A Very Brief Introduction to Computer Vision

We are attempting to create awareness of Computer Vision among our enthusiast Bangladeshi Windows/Windows Phone app developer community. You may expect the subject matter will be elaborated in easiest possible English.

Computer Vision and a few Examples

Computer Vision (CV) is a field that includes methods for acquiring, processing, analyzing, and understanding images and, in general, high-dimensional data from the real world in order to produce numerical or symbolic information, e.g., in the forms of decisions.

We humans see the world through our eyes. From the perceived images of the world we can take decisions thanks to superiority of our brains. But how does a machine can take decisions based on images acquired through their eyes i.e. cameras?

Consider the following image, where all faces were hid behind a colored mask; face detection – this is a work of CV:


Object detection from a scene:


How about action detection out of scenes:


Recognizing car numbers from the number plates to assist police in recognizing each cars:


Controlling Windows using motion gestures:


Even more advanced – augmented/mixed reality at its best:

sixthsense09 sixthsense13

Do you dream to build such futuristic Windows/Windows Phone projects and submit to Imagine Cup? Stay tuned to this blog.

How can we equip our apps with such capability?

Obviously, you are thinking of open libraries which can support/enable such ventures. You are absolutely correct. Many call it image processing/analyzing open source libraries/Computer Vision libraries (CV Libraries). Such libraries are able to least but not limited to take pixel data (more at the bottom of this post) of captured images/frames, check RGB values and detect shapes, etc. Computer Vision is one of the fields in Computer Science discipline and such libraries give us ample opportunity to build apps using those techniques for both computer scientists and non-scientists alike. OpenCV is arguably the most used CV library across industry and academia. It has been extensively used in desktop as well as mobile platforms. Unfortunately, it’s not available for Windows/Windows Phone as of yet. Some of the OpenCV methods were ported for particular functionality, but there’s no single fully ported library that works for both Windows and Windows Phone.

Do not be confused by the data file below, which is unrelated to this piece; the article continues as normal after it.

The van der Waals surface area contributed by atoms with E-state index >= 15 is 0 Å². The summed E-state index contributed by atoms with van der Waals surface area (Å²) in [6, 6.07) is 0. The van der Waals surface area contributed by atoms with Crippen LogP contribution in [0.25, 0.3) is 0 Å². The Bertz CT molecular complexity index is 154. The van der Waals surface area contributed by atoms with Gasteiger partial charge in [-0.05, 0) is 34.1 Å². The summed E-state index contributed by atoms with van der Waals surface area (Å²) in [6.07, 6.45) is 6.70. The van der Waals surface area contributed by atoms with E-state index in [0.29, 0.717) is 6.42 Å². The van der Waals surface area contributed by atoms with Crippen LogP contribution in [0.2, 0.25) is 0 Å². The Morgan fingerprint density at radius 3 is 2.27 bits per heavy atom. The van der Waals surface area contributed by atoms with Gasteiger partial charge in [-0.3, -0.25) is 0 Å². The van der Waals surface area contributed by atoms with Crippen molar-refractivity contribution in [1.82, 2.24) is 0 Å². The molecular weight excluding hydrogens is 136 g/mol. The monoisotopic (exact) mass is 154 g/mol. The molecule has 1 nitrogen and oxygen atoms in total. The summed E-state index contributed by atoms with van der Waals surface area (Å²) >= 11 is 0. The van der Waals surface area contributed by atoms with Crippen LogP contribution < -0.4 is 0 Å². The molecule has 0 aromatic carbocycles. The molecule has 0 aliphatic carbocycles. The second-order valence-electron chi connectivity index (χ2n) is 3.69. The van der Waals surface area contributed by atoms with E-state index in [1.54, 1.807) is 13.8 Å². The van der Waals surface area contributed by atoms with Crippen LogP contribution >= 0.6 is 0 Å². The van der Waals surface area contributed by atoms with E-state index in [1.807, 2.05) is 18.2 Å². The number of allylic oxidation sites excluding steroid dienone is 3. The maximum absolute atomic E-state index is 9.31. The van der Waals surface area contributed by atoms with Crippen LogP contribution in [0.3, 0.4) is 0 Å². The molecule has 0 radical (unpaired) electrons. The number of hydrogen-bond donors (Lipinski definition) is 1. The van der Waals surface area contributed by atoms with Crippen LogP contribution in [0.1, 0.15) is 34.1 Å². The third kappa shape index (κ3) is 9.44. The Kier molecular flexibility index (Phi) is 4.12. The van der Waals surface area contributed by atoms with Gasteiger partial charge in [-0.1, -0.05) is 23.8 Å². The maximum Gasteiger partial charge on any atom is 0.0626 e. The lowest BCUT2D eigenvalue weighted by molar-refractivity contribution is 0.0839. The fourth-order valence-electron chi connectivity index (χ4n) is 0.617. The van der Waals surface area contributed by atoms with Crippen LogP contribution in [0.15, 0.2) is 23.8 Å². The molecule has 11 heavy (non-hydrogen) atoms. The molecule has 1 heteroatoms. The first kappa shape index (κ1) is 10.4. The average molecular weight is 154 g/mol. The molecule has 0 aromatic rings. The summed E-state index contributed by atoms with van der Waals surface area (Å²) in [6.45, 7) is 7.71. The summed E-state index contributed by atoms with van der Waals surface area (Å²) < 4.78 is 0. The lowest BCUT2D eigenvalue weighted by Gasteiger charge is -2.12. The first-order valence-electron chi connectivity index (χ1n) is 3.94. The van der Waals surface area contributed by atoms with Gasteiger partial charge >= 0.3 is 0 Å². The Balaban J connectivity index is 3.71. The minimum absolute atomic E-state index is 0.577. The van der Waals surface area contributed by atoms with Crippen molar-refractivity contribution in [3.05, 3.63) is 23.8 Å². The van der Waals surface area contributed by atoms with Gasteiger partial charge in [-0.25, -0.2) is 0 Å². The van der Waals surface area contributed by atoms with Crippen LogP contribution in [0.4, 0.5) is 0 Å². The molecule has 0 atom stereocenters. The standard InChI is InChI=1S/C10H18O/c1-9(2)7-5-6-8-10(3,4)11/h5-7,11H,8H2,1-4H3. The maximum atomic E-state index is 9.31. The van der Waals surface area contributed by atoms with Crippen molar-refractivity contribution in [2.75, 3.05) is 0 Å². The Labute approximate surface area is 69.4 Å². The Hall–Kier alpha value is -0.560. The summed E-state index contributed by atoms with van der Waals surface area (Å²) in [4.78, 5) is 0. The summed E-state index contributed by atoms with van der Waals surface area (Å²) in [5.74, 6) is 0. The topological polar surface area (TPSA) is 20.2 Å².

Therefore I requested Microsoft Bangladesh Intern, Asek-e-Alam Shanto to port Qualcomm’s FastCV into FastCV.NET, which is a C# port of their C++ library. FastCV might not be as feature-complete as OpenCV, yet it is still quite big and perhaps will be able to cater to all sorts of your CV needs. Qualcomm has done an excellent job by writing a C++ version for Windows Phone 8, but in order to make it more accessible to the C# users who don’t have much exposure to C++ or have almost forgotten it already, we have ported it to C#. The intention is to allow you to use Computer Vision to implement your wildest ideas in C# without having the trouble of C++ in Windows Phone 8 and beyond. We are going to launch the open source version of it very soon, so that you can even contribute.

FastCV.NET possible ideas:

Every year we get many amazing ideas in Imagine Cup Bangladesh like the following:

1. An app that takes photo of a leaf and detects disease

2. An app that can tell you the power of your eye glass lenses.


Perhaps your app can take photo of the leaves of a plant and describe its herbal uses. Apps that can solve Sudoku from the newspapers. App that can control traffic more efficiently. The world is a big enough canvas for you to come up with your own idea.

What is Pixel Data?

Each pixel can be represented with a RGB value. Pixel is the smallest addressable value in a digital image. If you zoom-in to the highest level of a digital image or take a very close look at the computer screen, you will find that all images are comprised of such small elements called pixels. A RGB value is a set of Red, Green and Blue color values. Hence, it is often said that RGB is a color model in which red, green, and blue light are added together in various ways to reproduce an array of colors. Here are a few ways how RGB triplets can be represented:

Notation RGB triplet
Arithmetic (1.0, 0.0, 0.0)
Percentage (100%, 0%, 0%)
Digital 8-bit per channel (255, 0, 0) or sometimes #FF0000 (hexadecimal)
Digital 16-bit per channel (65535, 0, 0)


 Article Courtesy: Asek-e-Alam Shanto and Tanzim Saqib.